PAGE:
She’s just brought home the prestigious Peter Brock Medal from the Confederation of Australian Motor Sport’s Night of Champions Gala, but rally driver Molly Taylor has been getting noticed in the world of motorsport for quite some time now, and she’ll certainly create many more headlines before she hangs up her helmet.

Molly Taylor Peter Brock Medal

Molly shows off her well-deserved Peter Brock Medal.

Molly has rally driving in her blood – born and bred in Sydney, she’s the daughter of four-time Australian Rally Champion co-driver Coral Taylor and former regular state and national competitor Mark Taylor. Her first taste of rallying came while working at her father’s rally school during the school holidays and it didn’t take long before she was well and truly hooked.

In 2009, Molly left Sydney to chase her dream of a professional driving career in Europe. She competed in the British, European and World Rally Championships during which time she was named British Ladies Champion twice, won the inaugural European Rally Championship Ladies Trophy and, in 2013, was officially recognised as the fastest female rally driver in the world.

Last year was Molly’s first year back in the Australian Rally Championship, where she and co-driver Bill Hayes finished runners-up in the national series points tally. Over that year Molly also made history as the first woman to win a round of the series, and finished on the podium at every other event.

Molly has accomplished a lot for her 27 years of age, and there is no doubt she was deserving of the Peter Brock Medal. The Medal is awarded to the driver who has demonstrated similar characteristics to the late touring car legend, including outstanding ability, a fair and sportsman-like attitude and a willingness and capacity to promote the sport in the wider community. The first female recipient, Molly follows in the tyre marks of the late V8 Supercar driver Jason Richards, V8 star Craig Lowndes, her mentor and four-time Australian rally champion Neal Bates, and Australian and New Zealand race and rally star Jim Richards.

‘Peter’s ability to inspire and pass on his passion for the sport to so many was incredible,’ Molly said after receiving the award at the recent CAMS Night of Champions Gala. ‘I remember meeting him at Targa Tasmania many years ago when I was very young, and even then he was a hero figure, particularly in a motorsport house like ours. To win something associated with him is surreal; to be named in this group of hugely successful drivers is amazing. I have some very big shoes to fill.’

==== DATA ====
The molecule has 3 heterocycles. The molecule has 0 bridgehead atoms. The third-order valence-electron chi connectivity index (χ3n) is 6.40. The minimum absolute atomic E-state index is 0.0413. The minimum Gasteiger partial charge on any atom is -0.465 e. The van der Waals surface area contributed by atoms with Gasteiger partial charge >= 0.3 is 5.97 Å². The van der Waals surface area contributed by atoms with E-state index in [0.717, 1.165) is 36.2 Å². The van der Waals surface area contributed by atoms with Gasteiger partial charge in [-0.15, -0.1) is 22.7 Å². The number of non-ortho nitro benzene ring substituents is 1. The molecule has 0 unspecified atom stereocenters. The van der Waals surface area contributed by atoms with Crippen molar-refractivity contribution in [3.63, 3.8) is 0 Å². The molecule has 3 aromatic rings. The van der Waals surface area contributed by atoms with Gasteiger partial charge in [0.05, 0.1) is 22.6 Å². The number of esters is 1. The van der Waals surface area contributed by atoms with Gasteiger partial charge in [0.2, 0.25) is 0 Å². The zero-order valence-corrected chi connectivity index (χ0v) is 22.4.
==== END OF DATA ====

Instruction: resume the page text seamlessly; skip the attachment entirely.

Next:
Molly Taylor and Subaru

Molly will be racing in a Subaru in this year’s ARC.

So what’s next for Molly? After being absent from the local rally scene for more than 10 years, Subaru Australia has just announced it will return to this year’s Australian Rally Championship with a single production-based vehicle with Molly at the wheel.

While the name of her co-driver and team have yet to be announced, Molly is keen to get started on the ARC campaign.

‘This is a fantastic opportunity and I’m both humbled and excited to be part of Subaru’s new plans to build on their amazing rally heritage in Australia,’ she says. ‘We’ve got a lot of work to do in testing before the first round in April, but the NR4 is a great car and we look forward to seeing the return of the Subaru rally fans both new and old.’

It’s almost certain that we’ll be seeing Molly spending some more time gracing the winners’ podium this year!

5 QUICK FACTS ABOUT THE AUSTRALIAN RALLY CHAMPIONSHIP

Few would argue that rallying is one of the most thrilling motor sport disciplines to watch, with its sideways action and adrenaline-pumping speed as the cars race through the bush. Here’s what you may or may not know about the ARC.

  1. The average speed on any road section shall not exceed 70km/h, despite the fact drivers can obviously fang it at very high speeds at times.
  2. The minimum competitive distance of each Sprint event is 180km.
  3. Previous reconnaissance of the route must be completed in one day and the use of rally tyres is not allowed. Fines for speeding across the route start at $250. There’s clearly no way to cheat and get one up on another driver!
  4. Each car may be required to be fitted with an identification transmitter as part of the SOS tracking system.
  5. The current Australian Rally Champion Driver will use the competition number ‘1’ in all Sprint events
    when competing in the Championship part of the event. Eli Evans gets the privilege this year.

Are you a rally racing fan? What are your predictions for rally winners in Australia this year? Share them in the comments below.

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